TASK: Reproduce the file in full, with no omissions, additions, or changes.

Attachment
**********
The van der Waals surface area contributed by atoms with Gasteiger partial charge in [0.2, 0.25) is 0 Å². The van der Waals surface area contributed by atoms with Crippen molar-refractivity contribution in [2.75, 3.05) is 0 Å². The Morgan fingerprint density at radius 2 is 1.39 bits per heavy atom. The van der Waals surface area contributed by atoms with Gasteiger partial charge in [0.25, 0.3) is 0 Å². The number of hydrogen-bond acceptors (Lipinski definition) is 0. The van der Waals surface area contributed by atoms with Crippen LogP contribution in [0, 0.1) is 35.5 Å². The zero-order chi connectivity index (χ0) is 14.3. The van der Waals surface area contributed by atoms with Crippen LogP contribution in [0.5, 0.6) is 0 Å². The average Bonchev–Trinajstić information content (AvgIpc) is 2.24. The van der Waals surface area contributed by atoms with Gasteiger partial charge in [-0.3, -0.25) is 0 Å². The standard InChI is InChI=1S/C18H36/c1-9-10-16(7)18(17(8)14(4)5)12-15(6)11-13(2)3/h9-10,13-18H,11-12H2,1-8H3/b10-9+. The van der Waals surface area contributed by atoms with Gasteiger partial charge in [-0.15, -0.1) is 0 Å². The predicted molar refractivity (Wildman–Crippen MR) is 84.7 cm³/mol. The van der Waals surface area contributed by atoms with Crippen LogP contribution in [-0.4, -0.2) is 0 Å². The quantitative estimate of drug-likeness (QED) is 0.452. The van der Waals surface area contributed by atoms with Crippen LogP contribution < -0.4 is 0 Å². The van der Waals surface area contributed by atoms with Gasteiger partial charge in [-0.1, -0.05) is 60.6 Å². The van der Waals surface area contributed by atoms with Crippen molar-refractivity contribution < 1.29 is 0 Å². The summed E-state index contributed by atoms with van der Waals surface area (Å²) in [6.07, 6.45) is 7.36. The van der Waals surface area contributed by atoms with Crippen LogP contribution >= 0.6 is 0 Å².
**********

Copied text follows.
The van der Waals surface area contributed by atoms with Gasteiger partial charge in [0.2, 0.25) is 0 Å². The van der Waals surface area contributed by atoms with Crippen molar-refractivity contribution in [2.75, 3.05) is 0 Å². The Morgan fingerprint density at radius 2 is 1.39 bits per heavy atom. The van der Waals surface area contributed by atoms with Gasteiger partial charge in [0.25, 0.3) is 0 Å². The number of hydrogen-bond acceptors (Lipinski definition) is 0. The van der Waals surface area contributed by atoms with Crippen LogP contribution in [0, 0.1) is 35.5 Å². The zero-order chi connectivity index (χ0) is 14.3. The van der Waals surface area contributed by atoms with Crippen LogP contribution in [0.5, 0.6) is 0 Å². The average Bonchev–Trinajstić information content (AvgIpc) is 2.24. The van der Waals surface area contributed by atoms with Gasteiger partial charge in [-0.3, -0.25) is 0 Å². The standard InChI is InChI=1S/C18H36/c1-9-10-16(7)18(17(8)14(4)5)12-15(6)11-13(2)3/h9-10,13-18H,11-12H2,1-8H3/b10-9+. The van der Waals surface area contributed by atoms with Gasteiger partial charge in [-0.15, -0.1) is 0 Å². The predicted molar refractivity (Wildman–Crippen MR) is 84.7 cm³/mol. The van der Waals surface area contributed by atoms with Crippen LogP contribution in [-0.4, -0.2) is 0 Å². The quantitative estimate of drug-likeness (QED) is 0.452. The van der Waals surface area contributed by atoms with Crippen LogP contribution < -0.4 is 0 Å². The van der Waals surface area contributed by atoms with Gasteiger partial charge in [-0.1, -0.05) is 60.6 Å². The van der Waals surface area contributed by atoms with Crippen molar-refractivity contribution < 1.29 is 0 Å². The summed E-state index contributed by atoms with van der Waals surface area (Å²) in [6.07, 6.45) is 7.36. The van der Waals surface area contributed by atoms with Crippen LogP contribution >= 0.6 is 0 Å².